Sunday, February 20, 2011

One in, one out, shake it all about

There's a maxim at the heart of government policy that shapes every single thing this coalition does - a maxim based on an ideological belief in a small state, which cripples the ability of government to actually do anything.

No, I'm not talking about public spending cuts. I'm talking about something called 'one-in, one-out regulation', and I'm continually surprised that so few people seem to have noticed it, because to me it adds huge force to the argument that the cuts agenda is ideological, not driven by necessity.

The premise is simple. Every time the government introduces a regulation, it has to get rid of one. Never mind that truly proportionate regulation should mean introducing regulations when they're needed, and repealing them when they're not. Never mind that there is absolutely no logical reason why the two decisions should be related. And never mind that this is ludicrously difficult to put into practice: is it one line of regulation in, one line out? One statutory instrument in, one out? And can you get around it by scrapping some archaic rule about who can graze their goats on Westminster Bridge that nobody even knew existed? When the policy was first introduced I even heard officials joking about whether it would be 'one letter in, one letter out', leaving them scrabbling around for more concise ways of saying the same things.

As far as I can tell, Whitehall seems to have spent the first six months or so of the new parliament desperately trying to find ways to make this self-evidently nonsensical policy slightly less nonsensical. Essentially, what they have come up with is this. Every time a department wants to introduce a regulation, it has to be accompanied by an impact assessment, estimating the additional burden it imposes on businesses. This then goes to the 'Regulatory Policy Committee', and from there onwards and upwards to the 'Reducing Regulation Committee', as explained in this helpful flowchart (you really couldn't make this shit up). If approved, the regulation has to be accompanied by an equivalent 'out': in other words, the removal of requirements that add up to an equivalent cost 'burden'.

And this bureaucratic process is entirely based on the numbers in the impact assessment, with no room for common sense. So if a regulation adds short-term costs but produces intangible, difficult to measure long-term economic benefits (say, by helping tackle climate change) - nope, it's still an 'in', and if you want to do it you're just going to have to find an 'out'. Sadly, this is far from hypothetical. I've seen it in my day job - this is dominating every decision departments take, hampering effective measures on climate change and many other things. The press release that first announced the system did at least say there would be an exception for regulation to tackle systemic financial risk. But even this grain of sanity seems to have sunk without trace; there's certainly no mention of it anywhere in the government's guide to one-in, one-out. This is not proportionate regulation - this is government by hokey cokey.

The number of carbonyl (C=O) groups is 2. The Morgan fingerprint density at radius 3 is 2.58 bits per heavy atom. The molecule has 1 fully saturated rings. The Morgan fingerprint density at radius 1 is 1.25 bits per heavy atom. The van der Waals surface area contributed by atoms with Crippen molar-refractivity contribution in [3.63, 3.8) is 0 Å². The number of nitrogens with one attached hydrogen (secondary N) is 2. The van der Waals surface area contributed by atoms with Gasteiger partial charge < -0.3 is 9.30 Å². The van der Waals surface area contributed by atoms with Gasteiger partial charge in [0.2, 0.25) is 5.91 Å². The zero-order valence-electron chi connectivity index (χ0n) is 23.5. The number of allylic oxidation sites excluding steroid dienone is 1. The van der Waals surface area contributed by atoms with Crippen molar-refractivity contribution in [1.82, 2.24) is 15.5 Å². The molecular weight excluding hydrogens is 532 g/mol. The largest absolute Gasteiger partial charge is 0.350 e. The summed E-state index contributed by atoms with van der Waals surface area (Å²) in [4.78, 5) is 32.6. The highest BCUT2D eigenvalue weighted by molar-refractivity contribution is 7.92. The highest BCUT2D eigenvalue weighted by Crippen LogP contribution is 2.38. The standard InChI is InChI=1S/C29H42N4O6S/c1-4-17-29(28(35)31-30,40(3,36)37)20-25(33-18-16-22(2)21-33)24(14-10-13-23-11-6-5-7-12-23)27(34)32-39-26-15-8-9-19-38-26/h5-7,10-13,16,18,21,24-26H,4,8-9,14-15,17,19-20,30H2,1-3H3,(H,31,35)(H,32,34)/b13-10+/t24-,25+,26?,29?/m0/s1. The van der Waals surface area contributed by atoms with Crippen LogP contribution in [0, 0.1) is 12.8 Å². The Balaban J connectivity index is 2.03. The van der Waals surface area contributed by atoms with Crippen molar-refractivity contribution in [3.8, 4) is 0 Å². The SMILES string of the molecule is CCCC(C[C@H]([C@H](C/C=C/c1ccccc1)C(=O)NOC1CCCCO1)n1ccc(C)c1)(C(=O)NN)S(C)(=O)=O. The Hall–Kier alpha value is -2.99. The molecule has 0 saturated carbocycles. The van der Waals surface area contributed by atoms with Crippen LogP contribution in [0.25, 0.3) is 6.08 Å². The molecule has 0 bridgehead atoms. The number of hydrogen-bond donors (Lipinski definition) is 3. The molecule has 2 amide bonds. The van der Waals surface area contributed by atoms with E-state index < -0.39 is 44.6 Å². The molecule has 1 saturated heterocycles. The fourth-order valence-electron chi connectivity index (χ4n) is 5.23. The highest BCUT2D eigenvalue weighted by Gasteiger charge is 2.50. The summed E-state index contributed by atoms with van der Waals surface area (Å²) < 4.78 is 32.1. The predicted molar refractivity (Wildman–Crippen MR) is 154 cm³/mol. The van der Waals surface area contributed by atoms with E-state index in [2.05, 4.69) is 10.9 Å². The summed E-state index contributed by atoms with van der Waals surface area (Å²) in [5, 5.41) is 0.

Astonishingly, this seems to have been the compromise position in coalition negotiations: the Conservative manifesto said:

"A Conservative government will introduce regulatory budgets: forcing any government body wanting to introduce a new regulation to reduce regulation elsewhere by a greater amount"

while the Lib Dem manifesto said it would:

"reduce the burden of unnecessary red tape... using ‘sunset clauses’ to ensure the need for a regulation is regularly reviewed, and working towards the principle of ‘one in, one out’ for new rules".

I must admit I was surprised to discover this when researching this post: I'd always thought it was a Tory policy. I am hugely disappointed that the Lib Dems have gone in for this bullshit, but then, I suppose they never thought they'd have to implement it.

Anyway. To the point of this post: I think this is as much proof as any campaigner needs that the cuts are ideological and not a 'tough but necessary' response to the deficit - and here's why. The way I see it, there are two main ways governments can do stuff. They can spend their money and do stuff themselves. Or they can pass laws and make other people do stuff. This government has made it a fundamental principle to do both of these things as little as humanly possible. And that, right there, is your libertarian small state (or 'big society', or whatever the latest euphemistic bullshit term for it is).

One-in, one-out is a farce. Everyone secretly knows it's a farce, right down to the civil service and at least some government ministers. Not only that, it's a dangerous farce. In a week where the government has U-turned on forests and housing benefit, is it too forlorn for me to hope that if it's exposed publicly as a farce, we might be able to force a rethink? Probably, but I still think it's a story that needs to be told.

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